Highlights: Makeup Philosophy at Stuyvesant

Makeup culture at Stuyvesant.

Reading Time: 4 minutes

We all use brushes to comb our hair or to brush our teeth in the morning, but some of us also whip out the brushes required to put on cosmetics. Certain individuals find that slapping on concealer blurs both discolorations and negative self-perceptions. Others seek the identity that rests within them as they don their second skin. Then, there are those who simply wear make-up for amusement. Regardless of these assorted stigmas, students at Stuyvesant can often be seen in the hallways sporting looks ranging from naturals to neons.

First, here is the positive: behind highlighted cheeks and temples, parts of the makeup-wearing crowd believe that wearing makeup is a way to express one’s individuality and creativity. “I feel that Stuyvesant has a very diverse makeup culture, and as makeup is a form of self-expression, it can truly show how varied the cultures, ideas, and ideals in the Stuyvesant student body are,” freshman Julian Cunningham said. It can be said that a makeup wearer’s face is her canvas, with cosmetics serving as a palette of pigments. As artists, they can paint whatever picture they desire.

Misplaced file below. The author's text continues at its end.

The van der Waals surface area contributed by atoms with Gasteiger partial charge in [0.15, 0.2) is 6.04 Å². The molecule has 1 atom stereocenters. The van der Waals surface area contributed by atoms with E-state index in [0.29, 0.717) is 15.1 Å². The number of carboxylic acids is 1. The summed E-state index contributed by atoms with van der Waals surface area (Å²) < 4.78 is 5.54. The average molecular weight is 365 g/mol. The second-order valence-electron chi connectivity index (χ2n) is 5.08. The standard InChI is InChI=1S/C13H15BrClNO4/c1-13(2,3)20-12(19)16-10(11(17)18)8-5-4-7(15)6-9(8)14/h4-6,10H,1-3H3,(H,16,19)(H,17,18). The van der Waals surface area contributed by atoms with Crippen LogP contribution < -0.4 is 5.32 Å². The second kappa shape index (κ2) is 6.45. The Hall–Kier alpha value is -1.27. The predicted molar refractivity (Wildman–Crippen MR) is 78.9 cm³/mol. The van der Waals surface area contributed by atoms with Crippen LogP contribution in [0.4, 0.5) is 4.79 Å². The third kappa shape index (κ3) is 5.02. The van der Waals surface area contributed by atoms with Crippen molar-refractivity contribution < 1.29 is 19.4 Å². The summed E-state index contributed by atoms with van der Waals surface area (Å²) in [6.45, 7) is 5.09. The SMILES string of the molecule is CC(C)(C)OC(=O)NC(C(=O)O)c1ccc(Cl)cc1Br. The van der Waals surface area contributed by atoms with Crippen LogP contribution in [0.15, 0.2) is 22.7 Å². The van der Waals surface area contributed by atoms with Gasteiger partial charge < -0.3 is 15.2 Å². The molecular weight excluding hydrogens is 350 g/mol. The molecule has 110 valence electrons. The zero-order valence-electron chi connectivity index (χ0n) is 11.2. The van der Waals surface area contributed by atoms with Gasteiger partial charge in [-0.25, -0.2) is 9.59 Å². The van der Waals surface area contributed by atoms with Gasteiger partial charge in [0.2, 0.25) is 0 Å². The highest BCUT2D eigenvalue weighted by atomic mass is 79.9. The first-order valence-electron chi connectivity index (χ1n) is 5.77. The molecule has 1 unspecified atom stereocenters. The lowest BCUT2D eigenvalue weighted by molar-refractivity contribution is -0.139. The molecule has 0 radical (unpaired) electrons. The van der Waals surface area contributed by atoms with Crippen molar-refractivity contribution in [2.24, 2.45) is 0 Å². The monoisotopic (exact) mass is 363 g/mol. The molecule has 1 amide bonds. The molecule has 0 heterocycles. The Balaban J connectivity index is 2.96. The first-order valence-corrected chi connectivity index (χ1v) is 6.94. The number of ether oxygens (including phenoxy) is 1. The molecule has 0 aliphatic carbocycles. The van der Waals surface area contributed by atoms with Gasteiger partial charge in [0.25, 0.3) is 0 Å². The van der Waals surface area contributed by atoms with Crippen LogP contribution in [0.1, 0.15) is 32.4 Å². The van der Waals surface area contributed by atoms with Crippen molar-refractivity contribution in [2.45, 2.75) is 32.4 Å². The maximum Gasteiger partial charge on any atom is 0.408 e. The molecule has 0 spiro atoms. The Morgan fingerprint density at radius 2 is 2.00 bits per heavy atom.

But just as such powerful fantasy sparks wonderment within them, it may also provoke feelings of inferiority. Critics of makeup often report that it’s a tool of vanity, meant to perpetuate insecurities within consumers in order to inflate profits for cosmetics companies. To the critics’ credit, certain individuals become dependent on utilizing makeup .